Sony MDR-ZX770BT review

Affordable wireless headphones that deliver big on performance and style

Sony MDR-ZX770BT review
Great Value

TechRadar Verdict

Sometimes, sacrifice isn't necessary. Sony's wizards stuffed a glut of features, cool design and a long-lasting battery into the MDR-ZX770BT, making this cheap set of wireless headphones a must-buy.


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    Premium build

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    Comfortable fit

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    Fantastic battery life

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    Cramped soundstage

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    Light on bass

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It's a difficult task to stand out in the headphone market these days. Having a killer feature helps, be it awesome sound performance or wireless capabilities. But value remains the most important item on many listeners' checklists. The more packed into the offering, the better.

Sony entered 2015 guns a-blazing with a new set of wireless over-ear headphones for just $150. (This model isn't currently available in UK or AU regions, though Sony's MDR-ZX770BN, a step-up in specs including noise cancellation, is available in the UK for £129.)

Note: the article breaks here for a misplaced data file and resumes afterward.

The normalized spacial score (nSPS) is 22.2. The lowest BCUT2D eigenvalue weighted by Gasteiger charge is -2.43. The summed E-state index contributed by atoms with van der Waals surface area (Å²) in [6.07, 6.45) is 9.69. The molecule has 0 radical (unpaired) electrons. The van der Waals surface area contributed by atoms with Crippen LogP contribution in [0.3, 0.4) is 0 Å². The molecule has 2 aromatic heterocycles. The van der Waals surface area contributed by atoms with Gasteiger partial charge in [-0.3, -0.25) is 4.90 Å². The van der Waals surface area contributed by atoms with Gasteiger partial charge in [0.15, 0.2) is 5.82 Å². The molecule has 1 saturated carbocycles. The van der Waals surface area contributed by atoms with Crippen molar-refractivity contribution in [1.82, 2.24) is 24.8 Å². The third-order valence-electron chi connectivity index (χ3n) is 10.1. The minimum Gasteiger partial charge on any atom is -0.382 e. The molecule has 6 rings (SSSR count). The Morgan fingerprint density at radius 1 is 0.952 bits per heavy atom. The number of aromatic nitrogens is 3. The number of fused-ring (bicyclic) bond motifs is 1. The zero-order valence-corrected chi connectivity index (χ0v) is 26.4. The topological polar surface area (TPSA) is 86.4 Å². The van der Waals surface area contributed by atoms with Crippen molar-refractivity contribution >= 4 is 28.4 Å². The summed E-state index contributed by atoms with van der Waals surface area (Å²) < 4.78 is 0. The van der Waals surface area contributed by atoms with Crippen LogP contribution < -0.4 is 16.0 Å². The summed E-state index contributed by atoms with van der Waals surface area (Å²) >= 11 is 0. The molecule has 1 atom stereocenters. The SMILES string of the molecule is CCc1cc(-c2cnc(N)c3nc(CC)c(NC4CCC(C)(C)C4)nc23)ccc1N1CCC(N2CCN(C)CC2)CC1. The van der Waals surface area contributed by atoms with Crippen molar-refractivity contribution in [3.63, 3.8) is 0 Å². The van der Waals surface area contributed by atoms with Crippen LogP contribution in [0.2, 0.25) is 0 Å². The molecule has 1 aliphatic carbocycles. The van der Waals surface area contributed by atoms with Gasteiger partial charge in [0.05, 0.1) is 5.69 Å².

Awkwardly dubbed MDR-ZX770BT, Sony's naming convention lacks grace. But these cans represent a steady focus on fusing value with a boatload of features, impressive sound and battery performance.

[Update: At the end of 2017, wireless headphones have turned from a niche product into a mainstream staple, and their quality has increased exponentially as well, with much better Bluetooth standards and bigger batteries bringing an end to many of their problems. Check out our guide to the best wireless headphones for our top picks, or else give our best on-ear headphones guide a read if you're not sure whether you want to go wireless]


Considering that a headphone's design is as important as its sound performance, Sony's MDR-ZX770BT may seem at first like a safe bet. But upon closer inspection, these over-ear headphones are decked out with unique design effects that spice up their stuffy executive vibe.

Sony MDR-ZX770BT review

The MDR-ZX770BT that Sony sent to TechRadar for review is equal parts black and blue, echoing a similar play on colors found in the firm's gaming brand, PlayStation.

The unit's headband is stocked with two flavorful layers of color. On the outside, matte-textured black plastic makes up the sidearms. Reaching toward the top, an all-leather wrap is in place where the headphones make contact with your noggin. Similar to the sidearms, the outer layer of the headband is also black.

Sony MDR-ZX770BT review

On the inner band, the MDR-ZX770BT takes on a sporty splash of blue coloring and design touches. The materials mirror what's outside, but the matte plastic and leather are decked out with a dotted texture that gives off a fun vibe.

Extending the size of the headphones, a blue plastic frame reinforced with a thin layer of brushed aluminum reveals itself. These cans stretch over my head, which is large enough for me to consider this a feat. But what's more, there were adjustments to spare, meaning that those with an even larger head can find a safe place under these headphones.

Moving on to the earcups, the design flourishes continue to impress. Along with shiny branding, the outside of the cups are also speckled with a sparkling plastic coating that looks dashing. Their insides are pumped with cushy padding and coated with a thin layer of leather.